You can find the app in your list of apps under Optimize & Protect (see the screenshot):

Sprint Data Optimizer

When you open the app, you’ll see the following two options:

Sprint Data Optimizer

Click on Data Optimizer and you’ll see this screen:

Sprint Data Optimizer

Turn the Data Optimizer off and you can now log into the Wink Hub app.

I don’t know exactly what the problem is, but I’m guessing it has to do with how the Sprint Data Optimizer manages data.  It likely is compressing it and the Wink Hub app may not allow login credentials to be sent that way to the server.  Regardless of the problem, as soon as I turned this terrible piece of software off, I was able to log into the Wink Hub app and adjust my lighting settings.

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Android: LG G3 internet connectivity issues – Chrome, Feedly, and Sprint’s Data Optimizer

For about three weeks (end of June 2015 until mid July 2015), when I tried to go to a web page on my phone using Google’s Chrome browser (my default browser), about 2 out of 3 web pages wouldn’t load.  Instead, the bar at the top would freeze about half way and then nothing would happen.  Kind of like this:

Chrome browser on Android stuck loading
Chrome browser on Android stuck loading (NOTE: This was taken after I solved the problem, so the page actually loaded.  I just grabbed this in the process.  When it would get stuck, the bar would literally stop right in the middle and the page was typically white, not grey.)

Initially, I didn’t think it was a big deal as it was only a page or two.  But when it continued, I started to get really frustrated.  That’s when I started trying to solve the problem.  What follows are all the things I tried that didn’t work, followed by the actual solution:

Wrong Solution #1:

My first attempted solution was to clear the cache and all the data the Chrome browser had stored.  That didn’t help.

Now what?

Wrong Solution #2:

Thinking the problem may be with the Chrome browser, I started using the default browser that ships with Android.  Of course, that browser is very similar to Chrome (they are based on the same base software, Chromium).  So, when the stock browser had the same problems, I thought it might be still related to the Chromium browser base.

This led to Wrong Solution #3.

Wrong Solution #3:

I installed Mozilla’s mobile browser for Android thinking the problem was with Chrome.  Nope.  The same thing happened in Mozilla’s browser – it would freeze after loading about half way and never finish.

At that point, I wasn’t really sure what to do as I had tried three of the most popular mobile browsers for Android and all were having the same issue.  But something else happened that started to lead me down a different path.  I also use Feedly for my news.  Feedly started having issues as well.  I would simply try to open the app and it would just sit on the “loading” screen indefinitely, like this:

Feedly "loading updates" screen on Android
Feedly “loading updates” screen on Android

Occasionally it would load, but sometimes it would take upwards of 10 minutes or more.  I checked Feedly’s website and searched online to see if there were problems with Feedly loading for other people and no one was reporting any.  Whatever the problem was, it seemed to be unique to me and my phone.

Wrong Solution #4:

Not sure what to do about Feedly, I tried deleting all of its cached files and other data.  That didn’t fix the problem.

Okay, now what?

Wrong Solution #5:

I then tried to uninstall the Feedly app and reinstall it.  That worked, one time.  Then the problem returned.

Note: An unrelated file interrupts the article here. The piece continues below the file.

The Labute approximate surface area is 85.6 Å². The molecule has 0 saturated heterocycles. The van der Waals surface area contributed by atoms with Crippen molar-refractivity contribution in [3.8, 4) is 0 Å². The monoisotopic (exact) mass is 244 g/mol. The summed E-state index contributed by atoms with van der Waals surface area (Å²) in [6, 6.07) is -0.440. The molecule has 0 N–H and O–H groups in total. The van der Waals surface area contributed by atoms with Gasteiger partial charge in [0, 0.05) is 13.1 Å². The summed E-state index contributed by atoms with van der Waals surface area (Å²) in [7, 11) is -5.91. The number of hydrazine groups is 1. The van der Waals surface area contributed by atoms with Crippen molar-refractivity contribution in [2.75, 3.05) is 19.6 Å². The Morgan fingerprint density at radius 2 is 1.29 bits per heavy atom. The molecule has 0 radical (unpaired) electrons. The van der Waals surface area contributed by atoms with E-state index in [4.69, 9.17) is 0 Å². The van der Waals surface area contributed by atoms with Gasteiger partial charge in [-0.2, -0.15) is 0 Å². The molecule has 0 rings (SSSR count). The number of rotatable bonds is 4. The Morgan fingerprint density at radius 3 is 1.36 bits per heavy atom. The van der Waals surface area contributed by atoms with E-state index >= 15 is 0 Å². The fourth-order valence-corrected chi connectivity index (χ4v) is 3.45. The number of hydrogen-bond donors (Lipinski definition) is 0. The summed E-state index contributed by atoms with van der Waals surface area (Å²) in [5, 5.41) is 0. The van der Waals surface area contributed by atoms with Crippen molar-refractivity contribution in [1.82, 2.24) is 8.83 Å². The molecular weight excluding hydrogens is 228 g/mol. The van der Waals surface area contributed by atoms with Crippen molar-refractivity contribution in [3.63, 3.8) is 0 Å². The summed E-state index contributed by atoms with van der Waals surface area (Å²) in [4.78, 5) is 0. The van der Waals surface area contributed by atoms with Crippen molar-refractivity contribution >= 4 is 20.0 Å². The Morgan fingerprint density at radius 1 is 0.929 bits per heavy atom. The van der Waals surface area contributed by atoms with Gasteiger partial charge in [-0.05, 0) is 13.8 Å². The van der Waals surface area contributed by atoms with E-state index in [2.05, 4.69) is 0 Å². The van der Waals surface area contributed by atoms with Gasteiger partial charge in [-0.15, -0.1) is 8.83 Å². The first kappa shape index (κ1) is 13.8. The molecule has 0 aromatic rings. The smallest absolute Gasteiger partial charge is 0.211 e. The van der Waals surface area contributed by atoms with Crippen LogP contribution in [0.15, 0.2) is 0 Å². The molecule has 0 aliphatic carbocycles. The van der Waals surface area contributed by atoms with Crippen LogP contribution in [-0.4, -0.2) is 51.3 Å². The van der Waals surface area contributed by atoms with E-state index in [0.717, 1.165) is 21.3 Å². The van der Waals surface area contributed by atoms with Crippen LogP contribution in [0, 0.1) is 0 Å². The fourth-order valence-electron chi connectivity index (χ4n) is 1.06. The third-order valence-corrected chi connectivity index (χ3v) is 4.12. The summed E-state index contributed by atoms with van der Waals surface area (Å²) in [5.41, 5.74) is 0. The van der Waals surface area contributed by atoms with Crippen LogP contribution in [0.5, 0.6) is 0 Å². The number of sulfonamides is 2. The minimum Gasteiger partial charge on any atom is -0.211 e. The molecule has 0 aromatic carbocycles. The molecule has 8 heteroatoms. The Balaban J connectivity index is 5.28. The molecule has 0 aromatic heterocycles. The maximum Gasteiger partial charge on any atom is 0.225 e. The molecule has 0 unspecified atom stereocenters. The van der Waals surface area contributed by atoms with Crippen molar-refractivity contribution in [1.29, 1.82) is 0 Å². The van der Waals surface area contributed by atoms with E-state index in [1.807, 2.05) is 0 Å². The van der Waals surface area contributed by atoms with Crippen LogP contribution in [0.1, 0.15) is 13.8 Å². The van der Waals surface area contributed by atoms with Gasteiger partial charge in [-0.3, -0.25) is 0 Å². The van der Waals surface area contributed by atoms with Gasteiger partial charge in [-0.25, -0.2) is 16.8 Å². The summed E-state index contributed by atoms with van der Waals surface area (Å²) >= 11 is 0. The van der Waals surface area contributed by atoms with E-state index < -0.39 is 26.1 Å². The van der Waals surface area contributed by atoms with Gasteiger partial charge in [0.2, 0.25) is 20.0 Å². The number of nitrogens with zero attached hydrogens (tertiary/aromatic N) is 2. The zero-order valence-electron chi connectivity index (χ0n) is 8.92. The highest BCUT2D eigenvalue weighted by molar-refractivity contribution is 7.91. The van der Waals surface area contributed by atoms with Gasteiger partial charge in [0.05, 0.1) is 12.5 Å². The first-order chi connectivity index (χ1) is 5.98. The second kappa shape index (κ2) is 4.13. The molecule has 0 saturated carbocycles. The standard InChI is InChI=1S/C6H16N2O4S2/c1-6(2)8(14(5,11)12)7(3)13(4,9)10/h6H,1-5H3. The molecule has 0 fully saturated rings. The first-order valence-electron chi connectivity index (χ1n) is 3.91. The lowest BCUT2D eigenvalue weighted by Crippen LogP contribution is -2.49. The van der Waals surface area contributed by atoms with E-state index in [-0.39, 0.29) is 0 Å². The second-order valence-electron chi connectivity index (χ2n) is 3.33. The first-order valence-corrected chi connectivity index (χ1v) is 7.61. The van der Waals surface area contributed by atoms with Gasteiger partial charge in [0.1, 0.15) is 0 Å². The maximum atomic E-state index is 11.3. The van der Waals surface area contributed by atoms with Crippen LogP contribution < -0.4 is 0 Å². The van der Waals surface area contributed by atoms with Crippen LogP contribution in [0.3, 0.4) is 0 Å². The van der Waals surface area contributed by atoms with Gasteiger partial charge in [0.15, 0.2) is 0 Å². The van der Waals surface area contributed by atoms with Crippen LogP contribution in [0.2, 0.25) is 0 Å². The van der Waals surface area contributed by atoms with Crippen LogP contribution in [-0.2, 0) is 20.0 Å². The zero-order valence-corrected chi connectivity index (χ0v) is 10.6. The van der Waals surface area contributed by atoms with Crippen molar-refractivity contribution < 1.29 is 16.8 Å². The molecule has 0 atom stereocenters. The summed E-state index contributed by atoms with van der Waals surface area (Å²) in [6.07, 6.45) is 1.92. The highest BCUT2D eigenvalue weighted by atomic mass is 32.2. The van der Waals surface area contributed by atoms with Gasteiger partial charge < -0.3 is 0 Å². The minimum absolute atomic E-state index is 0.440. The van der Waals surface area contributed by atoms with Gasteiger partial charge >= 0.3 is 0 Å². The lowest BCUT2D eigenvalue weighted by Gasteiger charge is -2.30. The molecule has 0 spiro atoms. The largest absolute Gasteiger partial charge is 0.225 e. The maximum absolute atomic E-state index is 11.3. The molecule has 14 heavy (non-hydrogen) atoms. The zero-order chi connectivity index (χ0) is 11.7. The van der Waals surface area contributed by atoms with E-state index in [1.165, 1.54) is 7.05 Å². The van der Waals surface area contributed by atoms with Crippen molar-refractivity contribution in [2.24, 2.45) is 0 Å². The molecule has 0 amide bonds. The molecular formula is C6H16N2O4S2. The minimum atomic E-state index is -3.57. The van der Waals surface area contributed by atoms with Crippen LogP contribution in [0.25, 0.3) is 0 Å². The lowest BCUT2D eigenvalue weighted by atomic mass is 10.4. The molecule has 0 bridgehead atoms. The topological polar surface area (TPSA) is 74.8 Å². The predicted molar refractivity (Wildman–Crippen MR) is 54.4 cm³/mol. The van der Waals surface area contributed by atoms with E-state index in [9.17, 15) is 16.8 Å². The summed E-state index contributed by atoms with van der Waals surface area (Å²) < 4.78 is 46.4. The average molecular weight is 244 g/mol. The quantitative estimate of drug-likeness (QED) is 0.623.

At this point, I was kind of at wit’s end.  Two of the apps I use really often were not working – Chrome, and Feedly.  I didn’t know what else to do. Then I started considering what the two have in common.  That led me to realize that I had an ad blocking app installed.  I wondered if the ad blocking app was some how causing the two apps not to work.  That would be pretty nasty of both Google and Feedly, to reduce their functionality because I wasn’t looking at their ads.  But I was getting desperate.

Wrong Solution #6:

I removed the ad blocking app.  That didn’t work.  Both problems remained

My last smartphone, a Samsung Galaxy S3, would periodically start running a bit slower and I would start getting weird messages (sometimes ads).  That usually meant I had installed some app I should not have (I like trying out new apps) and then I would go through and uninstall as many unnecessary apps as I could (and if that didn’t solve the problem, I’d wipe the phone and start over).  Thinking I may need to do the same thing on my LG G3, I started scanning through all the apps on the phone.  I found a few I could uninstall, but I haven’t actually tried out that many new apps.  However, in the process of scanning through the apps I had installed, I found one I didn’t recognize.  The app is called “Data Optimizer.”  I knew I didn’t install that.  Plus, something with a name like “Data Optimizer” just sounds sketchy to me.  So, I selected it to see what it was, and that’s when I found the problem.

Actual Solution:

Data Optimizer is a Sprint app.  I’m guessing it tries to cache data from websites or compress that data in order to make websites load faster or improve the browsing experience.  I don’t know for sure, as there isn’t tons of information about that app readily available online (if you search for it, you usually get information on Sprint’s Connection Optimizer, which is completely different).  But what I did see is that the app had mountains of data stored on my phone.  Here’s a screenshot from after I turned the app off:

Sprint Data Optimizer app
Sprint Data Optimizer app

When I initially opened up the Data Optimizer app, under Storage, the Total was 1.6 gigabytes.  Most of that was Cached data.  Perhaps the app is designed to periodically clear out the cache and stored data and for some reason it didn’t on my phone.  Perhaps not.  What I can gather is that this app was caching a ton of data, supposedly to help improve my browsing experience.  But something went wrong somewhere and instead of speeding things up, the app completely destroyed my browsing experience.  I’m assuming that both Chrome and Feedly were trying to access files in the Data Optimizer cache, but because it was so huge, it was having a hard time retrieving those files.  As a result, both Chrome and Feedly were freezing up most of the time.